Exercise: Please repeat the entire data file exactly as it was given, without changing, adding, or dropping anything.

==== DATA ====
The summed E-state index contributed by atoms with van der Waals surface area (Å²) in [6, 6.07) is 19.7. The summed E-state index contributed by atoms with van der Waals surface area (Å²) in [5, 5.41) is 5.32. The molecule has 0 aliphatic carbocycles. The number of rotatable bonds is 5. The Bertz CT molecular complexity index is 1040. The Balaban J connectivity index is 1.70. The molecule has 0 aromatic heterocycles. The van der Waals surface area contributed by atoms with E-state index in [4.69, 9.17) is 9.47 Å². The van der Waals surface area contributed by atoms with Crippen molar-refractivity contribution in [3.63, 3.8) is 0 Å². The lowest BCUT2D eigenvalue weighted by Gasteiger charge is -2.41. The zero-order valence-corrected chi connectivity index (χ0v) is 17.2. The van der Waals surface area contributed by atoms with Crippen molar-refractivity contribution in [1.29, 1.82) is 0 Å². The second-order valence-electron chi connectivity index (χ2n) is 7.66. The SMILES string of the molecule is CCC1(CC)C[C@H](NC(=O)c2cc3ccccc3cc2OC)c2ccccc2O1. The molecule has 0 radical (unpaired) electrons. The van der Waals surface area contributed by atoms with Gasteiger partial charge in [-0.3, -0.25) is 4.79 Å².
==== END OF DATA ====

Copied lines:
The summed E-state index contributed by atoms with van der Waals surface area (Å²) in [6, 6.07) is 19.7. The summed E-state index contributed by atoms with van der Waals surface area (Å²) in [5, 5.41) is 5.32. The molecule has 0 aliphatic carbocycles. The number of rotatable bonds is 5. The Bertz CT molecular complexity index is 1040. The Balaban J connectivity index is 1.70. The molecule has 0 aromatic heterocycles. The van der Waals surface area contributed by atoms with E-state index in [4.69, 9.17) is 9.47 Å². The van der Waals surface area contributed by atoms with Crippen molar-refractivity contribution in [3.63, 3.8) is 0 Å². The lowest BCUT2D eigenvalue weighted by Gasteiger charge is -2.41. The zero-order valence-corrected chi connectivity index (χ0v) is 17.2. The van der Waals surface area contributed by atoms with Crippen molar-refractivity contribution in [1.29, 1.82) is 0 Å². The second-order valence-electron chi connectivity index (χ2n) is 7.66. The SMILES string of the molecule is CCC1(CC)C[C@H](NC(=O)c2cc3ccccc3cc2OC)c2ccccc2O1. The molecule has 0 radical (unpaired) electrons. The van der Waals surface area contributed by atoms with Gasteiger partial charge in [-0.3, -0.25) is 4.79 Å².